Latin America and the Caribbean exceeded the 1 million death toll from COVID-19 on Friday, according to information from Reuters.
From this number, 446.309 deaths (figure reached on Friday night with 2,215 new deaths in 24 hours) have occurred in Brazil, a country that became a coronavirus epicenter this year, reaching the second-deadliest outbreak outside the U.S. India, however, is likely to soon surpass this mark.
Regarding confirmed COVID-19 cases, Brazil remains the third most affected country behind India and the U.S. In the region, it has the highest death toll, followed by Mexico and Colombia, which, together, represent around 74% of all the deaths in Latin America.
On average, 31% of the global COVID-19 deaths in May occurred in Latin America and the Caribbean, region that is home to only 8.4% of the global population.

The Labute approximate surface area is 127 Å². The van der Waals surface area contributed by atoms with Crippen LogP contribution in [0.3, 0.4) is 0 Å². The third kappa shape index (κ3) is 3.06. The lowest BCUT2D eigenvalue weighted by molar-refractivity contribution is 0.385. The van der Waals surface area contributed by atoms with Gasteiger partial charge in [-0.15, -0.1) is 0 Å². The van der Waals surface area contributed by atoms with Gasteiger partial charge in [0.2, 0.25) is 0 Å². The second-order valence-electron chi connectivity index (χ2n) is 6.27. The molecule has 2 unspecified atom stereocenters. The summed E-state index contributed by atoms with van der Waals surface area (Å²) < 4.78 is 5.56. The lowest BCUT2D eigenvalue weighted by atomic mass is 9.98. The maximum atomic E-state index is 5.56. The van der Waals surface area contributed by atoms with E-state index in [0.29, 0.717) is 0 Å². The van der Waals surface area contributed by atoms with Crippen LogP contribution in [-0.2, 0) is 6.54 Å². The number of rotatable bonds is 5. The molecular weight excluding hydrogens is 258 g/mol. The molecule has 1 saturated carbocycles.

“Instead of preparing for the pandemic, we minimized the disease, saying the tropical heat would deactivate the virus,” stated Dr. Francisco Moreno Sanchez, head of the COVID-19 program at one of Mexico’s main hospitals and a critic of the government’s vaccination plan.
Over the past week, all the top eight countries recording the most COVID-19 deaths per capita were in Latin America.
“Unfortunately, we are among the most affected regions, where the handling of the pandemic has been the most mistaken, and now we are suffering the consequences,” Sanchez told Reuters.
Vaccinations in South America, where just 15% of people have received at least one shot, are way behind the rest of the world (Europe: 28%, North America: 34%). Asia and Africa are the only regions at a lower rate: 5% and 1%, respectively, according to Our World in Data of May 19.
“Just three percent of Latin Americans have been fully vaccinated against COVID-19. We urgently need more vaccines,” said Carissa Etienne, Pan American Health Organization director.
According to the pediatric surgeon Kurt Paulsen, who works in a vaccination site in Bolivia, the COVID-19 immunization has lacked strategic planning. “At first they brought lots of different vaccines with no information to show people what they are being injected with.”